Thanks to Apple's iPad and iPhone, IPS screen technology has hit critical mass. The latest PC monitor to get in on the IPS game is the new Philips Brilliance Blade 2, a 23-inch model with Full HD 1080p resolution.
As little as a year ago, any LCD screen with IPS panel technology cost a pretty penny. Today, prices have tumbled to as little as £130. It's a dramatic turn around and an awfully welcome one, to boot.
Previously, affordable monitors packed TN panels. They're quick in terms of response times, but otherwise off the pace by pretty much every conceivable metric. By comparison, IPS panels have better colours, viewing angles, contrast, the works.
But if you can be pretty confident that the Philips Brilliance Blade 2 has the measure of almost any TN monitor, how does it stack up against the brave new 23-inch IPS generation? We're thinking here about screens such as the AOC i2352vh, which represents the starting point for IPS panels, or the ViewSonic VP2365-LED and its fancier feature set, among others.
Priced at around £170, the Philips Blade 2 is bang in the most competitive part of the computer monitor market. Luckily, it's one of slickest-looking screens we've ever seen.
Philips Brilliance Blade 2 at a glance
Panel type: IPS LCD
Resolution: 1,920 x 1,080
The overall design vibe is very much mini HD TV. First, there's the super-slim glossy bezel and the equally skinny but effortlessly elegant arm that suspends the panel. Then there's the base module with integrated soft-touch controls and video inputs, including a pair of HDMI ports and a VGA socket.
Put simply, it looks expensive and it feels great. The only downside is the limited adjustability. Tilt tweaking is all you get. Still, fire her up and you'll soon forget that limitation. It's immediately obvious that you're looking at premium panel technology.
In fact, first impressions are almost identical to the rest of the 23-inch IPS gang - very likely because it shares a panel with most, if not all, of them.
Whatever the reason, the colours are just plain gorgeous - detailed and rich without being over saturated. The same goes for the smooth, even anti-glare coating. IPS panels used to be conspicuous by their rather grainy, sparkly anti-glare coatings. But not here.
Kudos also goes to Philips for configuring the Blade 2 with a decently powerful LED backlight. That's not always the case with LED tech, which can be a bit dingy. Most of the time, the extra power is irrelevant, as the Blade 2 goes well beyond the recommended 200cd/m2 brightness level. But occasionally, it's handy to be able to turn up the heat.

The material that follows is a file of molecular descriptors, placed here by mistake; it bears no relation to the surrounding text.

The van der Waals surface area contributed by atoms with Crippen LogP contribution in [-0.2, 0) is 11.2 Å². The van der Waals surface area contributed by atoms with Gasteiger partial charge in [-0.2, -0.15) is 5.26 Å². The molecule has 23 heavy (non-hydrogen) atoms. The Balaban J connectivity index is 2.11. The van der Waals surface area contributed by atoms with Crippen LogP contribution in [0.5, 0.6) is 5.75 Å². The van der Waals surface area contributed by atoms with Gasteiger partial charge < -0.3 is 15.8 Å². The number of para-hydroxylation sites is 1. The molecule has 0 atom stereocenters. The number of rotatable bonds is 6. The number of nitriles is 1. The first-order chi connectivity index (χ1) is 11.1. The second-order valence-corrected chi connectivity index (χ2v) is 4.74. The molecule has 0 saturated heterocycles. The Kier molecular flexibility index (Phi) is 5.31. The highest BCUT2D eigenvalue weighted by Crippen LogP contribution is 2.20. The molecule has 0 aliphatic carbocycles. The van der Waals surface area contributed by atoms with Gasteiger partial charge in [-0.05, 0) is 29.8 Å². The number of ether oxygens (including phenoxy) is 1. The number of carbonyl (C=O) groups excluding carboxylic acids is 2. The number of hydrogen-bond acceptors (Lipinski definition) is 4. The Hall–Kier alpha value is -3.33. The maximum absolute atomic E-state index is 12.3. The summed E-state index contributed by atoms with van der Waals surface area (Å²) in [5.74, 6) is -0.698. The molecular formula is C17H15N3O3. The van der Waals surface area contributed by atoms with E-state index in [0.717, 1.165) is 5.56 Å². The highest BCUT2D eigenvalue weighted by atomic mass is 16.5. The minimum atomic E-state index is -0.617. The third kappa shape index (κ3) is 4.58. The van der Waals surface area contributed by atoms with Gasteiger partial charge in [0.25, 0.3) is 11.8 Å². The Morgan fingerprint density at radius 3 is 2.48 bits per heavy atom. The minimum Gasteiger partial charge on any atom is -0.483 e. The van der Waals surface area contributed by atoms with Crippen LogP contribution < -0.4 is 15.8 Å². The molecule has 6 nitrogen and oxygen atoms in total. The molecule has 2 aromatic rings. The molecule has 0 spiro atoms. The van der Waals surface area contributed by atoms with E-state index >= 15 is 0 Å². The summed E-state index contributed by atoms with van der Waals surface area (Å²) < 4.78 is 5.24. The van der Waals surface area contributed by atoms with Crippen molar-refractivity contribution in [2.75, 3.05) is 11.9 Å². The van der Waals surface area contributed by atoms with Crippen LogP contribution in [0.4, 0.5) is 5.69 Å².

The pixel response is nippy enough, too, even at default settings. You can also ramp up the response rates via the SmartResponse feature, the snag being that overdriven pixels can occasionally produce some subtle but weird visual side effects. We'd leave the SmartRespone box unticked.
The Philips Blade 2, however, is not perfect. Subjectively, the black levels and outright contrast aren't quite as impressive as the competition. Working in Windows, it's not overly obvious. But when watching video content, particularly at night, there's a little too much light escaping from black tones.
In theory, the SmartContrast feature should help here. But like every other dynamic contrast implementation, it's no substitute for a panel with good inherent contrast. That said, there's absolutely no edge bleed. The backlighting is extremely consistent.
Our suite of test images also reveal a few image quality niggles. The white and black scales are pretty much impeccable, which is great. The viewing angles are beyond reasonable reproach, too. But there's a problem with gradient rendering. It's spoiled by pretty harsh banding.
It's not what we're used to seeing with IPS panels, thanks to their colour fidelity, and it betrays that this is very likely a 6-bit, rather than 8-bit, panel. Again, for most users most of the time, it's a non issue. But it does mean the Philips Blade 2 isn't a great candidate for graphics professionals looking for something usable on the cheap.
Lastly, the lack of DVI connectivity is a little unfortunate. You can use a DVI-to-HDMI converter if your PC lacks an HDMI port, of course, which can be bought for about a fiver. That works fine with most graphics adaptors. However, ATI/AMD graphics cards can be tricky to set up correctly. You have been warned.
Seriously slick looks and IPS panel tech is a great combo. But the Philips Blade 2 has a few too many image quality flaws.